@work Toolbox

Business Intelligence Reports: make your figures decisions enablers


Historically IT has been introduce into legacy industries to improve task automation like the machines did during Industrial Revolution. Like machineries, computer can provide cadence information, but can also keep historical data which can be then reviewed and analyzed to provide a business related information. This process is called Business Intelligence.

Business Intelligence concept was not actually born with Computing Era but later in Industrial Revolution around mid-1860s. However Business Intelligence has been introduce back in 1950s by Hans Peter Luhn (IBM Research) with following definition:

the ability to apprehend the interrelationships of presented facts in such a way as to guide action towards a desired goal

During Mainframe Era, computing performance and data storage grown so fast that we started to talk about Data Warehouse to define volume of data available. However initially, analyzes where limited to common operational indicators for operational performance purpose. Those Key Performance Indicators (KPI) used to be reported on monthly basis to proof how well (or not) a department/group/production line/etc. is doing.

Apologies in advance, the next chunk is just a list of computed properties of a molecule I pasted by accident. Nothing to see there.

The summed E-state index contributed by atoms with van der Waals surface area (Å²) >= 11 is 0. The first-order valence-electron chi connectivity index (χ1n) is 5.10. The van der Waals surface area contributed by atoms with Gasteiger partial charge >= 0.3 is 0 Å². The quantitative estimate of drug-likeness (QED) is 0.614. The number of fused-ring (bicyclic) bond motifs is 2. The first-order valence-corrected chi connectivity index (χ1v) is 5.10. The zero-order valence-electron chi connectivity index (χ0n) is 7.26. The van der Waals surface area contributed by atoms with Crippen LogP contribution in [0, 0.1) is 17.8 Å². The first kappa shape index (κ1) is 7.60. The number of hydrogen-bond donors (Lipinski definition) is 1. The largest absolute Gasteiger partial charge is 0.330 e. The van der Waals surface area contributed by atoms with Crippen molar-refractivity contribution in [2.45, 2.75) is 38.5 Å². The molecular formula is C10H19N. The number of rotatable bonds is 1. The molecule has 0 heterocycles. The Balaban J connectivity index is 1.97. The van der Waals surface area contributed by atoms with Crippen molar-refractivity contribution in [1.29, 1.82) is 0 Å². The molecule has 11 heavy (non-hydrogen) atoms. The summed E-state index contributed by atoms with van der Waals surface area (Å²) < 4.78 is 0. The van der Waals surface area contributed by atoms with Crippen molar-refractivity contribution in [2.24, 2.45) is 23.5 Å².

Here are KPI examples which can be used for IT Department:

  • IT Systems availability (can be split into towers: applications, hosting, network, etc.)
  • First level incident resolution
  • Incident resolution on time
  • Number of crisis
  • Volume of data (stored or transiting on WAN links)
  • Etc.

Basically KPI are giving us a recent picture of our scope of responsibilities: next step will be to use them to improve our self or be more pro-active on what’s may happen.

Indeed, everybody can do Business Intelligence as its own level as long as you are taking time to read KPI in a historical way to extract a trend, pattern or behaviors. But as you may expect you need it will take some time at any stage of such process, this is why you need to make sure that your BI project is following 3U rule: useful, usable, used.

  • Useful: There is a formal need to a specific information request/goal. It will give you sponsorship of the final BI report customers
  • Usable: It has to be easy to read, understand and reuse the information provided. If it is too complicated, data won’t be used.
  • Used: Is the resulted information really used? If not let’s stop wasting your time on delivering it and come back to your internal customer to better understand what he really needs.

Once you get it right then you can enter into the SQARA wheel:

  • Select data sources needed
  • Query data as per your need
  • Analyze by extracting trends and behaviors
  • Report to customer with proposed action items (this is your real added value)
  • Action agreed activities to interact with current situation (this is where you confirm your « Used« )

Then run the process once again in order to see our trends and behaviors has been impacted.

Following such process won’t replace a Business Intelligence expert nor a Data Scientist but it is simple enough to  get some quick wins and then bit of satisfactions.